I’m an artist first. But I decided long ago that my art would be in the service of fighting oppression.
Since then, I’ve waded more deeply into social justice spaces, and I find myself surrounded more and more by people professing these same aspirations.
Being in these spaces has been therapeutic in so many ways and has created some of the best support systems I could ask for.
It’s comforting not to have to constantly explain yourself and your work. It’s beautiful to learn from and be around folks who understand ideas like microaggressions, gaslighting, white fragility, and all the other odd terms that describe the myriad, important, and insidious ways oppression operates.
But some of those ways are too insidious to recognize even within these spaces. Some are, in fact, unique to these spaces. Some oppressions are fostered by the very things supposedly set up to help justice spaces thrive. Inadvertently, they create power structures mirroring those they’re working to address.
Being in these spaces for a while now, I’ve noticed that I’ve been increasingly receiving feedback that my writing is inaccessible. I dismissed a lot of this critique on the basis that I am, at my core, a big idea and theory girl. My way of communicating isn’t supposed to be meant for everyone.
But that became a more difficult excuse to embrace once I noticed these concerns coming even from those who generally embrace theoreticals.
So when I read Kai Cheng Thom’s piece “9 Ways We Can Make Social Justice Movements Less Elitist and More Accessible,” I understood how many of the things she listed were problems.
But it took me a while to piece together how so much of what I learned and embraced in these spaces would inevitably lead to those problems – like not being able to address certain mistakes or ignoring activist hierarchies.
It seemed clear that some of the items addressed in her piece are based on systems of power that only benefit a select few, just like those systems I have dedicated my life toward eradicating.
I wondered: What if my increasing inaccessibility was proof I was on the road to those same problems? What if it was less about whether or not my big ideas are a problem and more about whom those ideas seemed to be for and in service to? What did it mean that I hadn’t always found weird academic jargon comforting, even while theorizing, but I do now?
Being someone who often thinks and writes academically, I needed space to engage with the issues important to me in a way that made sense for me.
Activist spaces provided room to flesh out big theories and concepts, but many also implicitly prioritized those things. Often being set up for and by other people like me, these spaces sometimes benefitted us to the detriment of everyone else.
So I started vigilant observation for any problematic behavior I felt encouraged to take part in simply by being amongst people (like me) who would benefit from it.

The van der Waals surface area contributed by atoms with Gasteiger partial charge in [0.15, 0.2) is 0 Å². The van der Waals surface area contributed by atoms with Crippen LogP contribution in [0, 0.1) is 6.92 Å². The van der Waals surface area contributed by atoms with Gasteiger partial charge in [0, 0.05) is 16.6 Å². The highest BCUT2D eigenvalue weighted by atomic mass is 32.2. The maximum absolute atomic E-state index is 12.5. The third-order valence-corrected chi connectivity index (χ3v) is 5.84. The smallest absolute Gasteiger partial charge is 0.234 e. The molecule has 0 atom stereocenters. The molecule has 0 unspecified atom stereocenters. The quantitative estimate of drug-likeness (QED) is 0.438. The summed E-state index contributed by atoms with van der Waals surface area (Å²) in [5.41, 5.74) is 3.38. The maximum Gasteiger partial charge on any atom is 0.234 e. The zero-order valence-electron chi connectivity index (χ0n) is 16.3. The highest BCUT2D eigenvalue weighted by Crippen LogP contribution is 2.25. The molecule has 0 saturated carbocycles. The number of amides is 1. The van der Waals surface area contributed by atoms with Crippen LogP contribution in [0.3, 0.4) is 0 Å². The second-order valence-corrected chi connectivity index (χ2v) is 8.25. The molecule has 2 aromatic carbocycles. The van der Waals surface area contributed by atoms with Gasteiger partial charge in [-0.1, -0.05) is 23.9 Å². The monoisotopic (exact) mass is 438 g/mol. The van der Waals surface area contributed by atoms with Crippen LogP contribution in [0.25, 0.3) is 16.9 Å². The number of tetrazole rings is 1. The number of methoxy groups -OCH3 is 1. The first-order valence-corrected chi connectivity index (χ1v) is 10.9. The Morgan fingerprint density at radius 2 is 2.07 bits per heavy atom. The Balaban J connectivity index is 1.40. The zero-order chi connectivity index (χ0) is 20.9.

And in doing so, I recognized ten patterns that demonstrate how activist spaces can inconspicuously feed ideas of elitism and inaccessibility.
1. ‘Punching Down’ More Than ‘Punching Up’
In social justice spaces, we’re rightly encouraged to address oppressive words and deeds when we can. A lot of folks criticize the veracity of what often translates into call-outs, and push for “calling in” instead, but I think a more telling problem of call-out culture is the predictability of who gets the worst of it.
Personally, I think there’s a time and place for calling out that’s ignored with a blanket call for more polite responses to violence.
But one of the first things I noticed was that it was far easier to call out folks with no standing and power in social justice communities for their oppressive words and deeds than it was to criticize those with it.
We’re supposed to hold people accountable, but holding accountable those with no standing is the least daunting and dangerous and therefore much more inviting.
Conversely, I’ve seen folks turn the other way when abusive behavior is committed by activists with standing. This especially happens when that standing directly influences the position of the person who has the opportunity to address the situation.
This reinforces a system of giving power to those who can shore up invincibility through their resume, which is necessarily those with access to build a resume in the first place.
The flipside of this is that people with standing are often targeted by those who may be jealous of them, and famous figures are many times not treated as real people with feelings.
This isn’t to say that calling out those with a following is always rooted in baseless negativity any more than calling out those without is rooted in upholding the power of fame. It’s just to say that both can influence us if we’re not careful.
If we’re serious about the fact that oppression has no place anywhere, we should be as eager to address it everywhere it occurs.
2. Only Acknowledging the Work of Those with Stature
When I wrote one of my first pieces on my gender journey, I naturally used a quote from Judith Butler about gender realities.
Regarded as one of the foremost queer theorists, it made sense to use her words to explore my queer complexities.
Or did it?
I’d had many conversations, particularly with gender non-conforming, non-binary, and trans folks, that pointed to the same truths Butler describes. I’d read many words, mostly from people of color, that explained the same things, often much more accurately to how my journey was racialized.
And, of course, Butler is nearly universally incomprehensible. Reading a quote of hers is like being smacked upside the brain with Encyclopedia Britannica. It’s an act of violence.
And yet, I quoted her because of her stature as one of the most famous and influential queer theorists.
Social justice spaces encourage you to give credit to those who paved the way, which is commendable. But those who paved the way are only those who had access and platform to do so.
We should give credit where credit is due, but also recognize that there are many unnamed people whose lives and experiences are used in order for ways to get paved.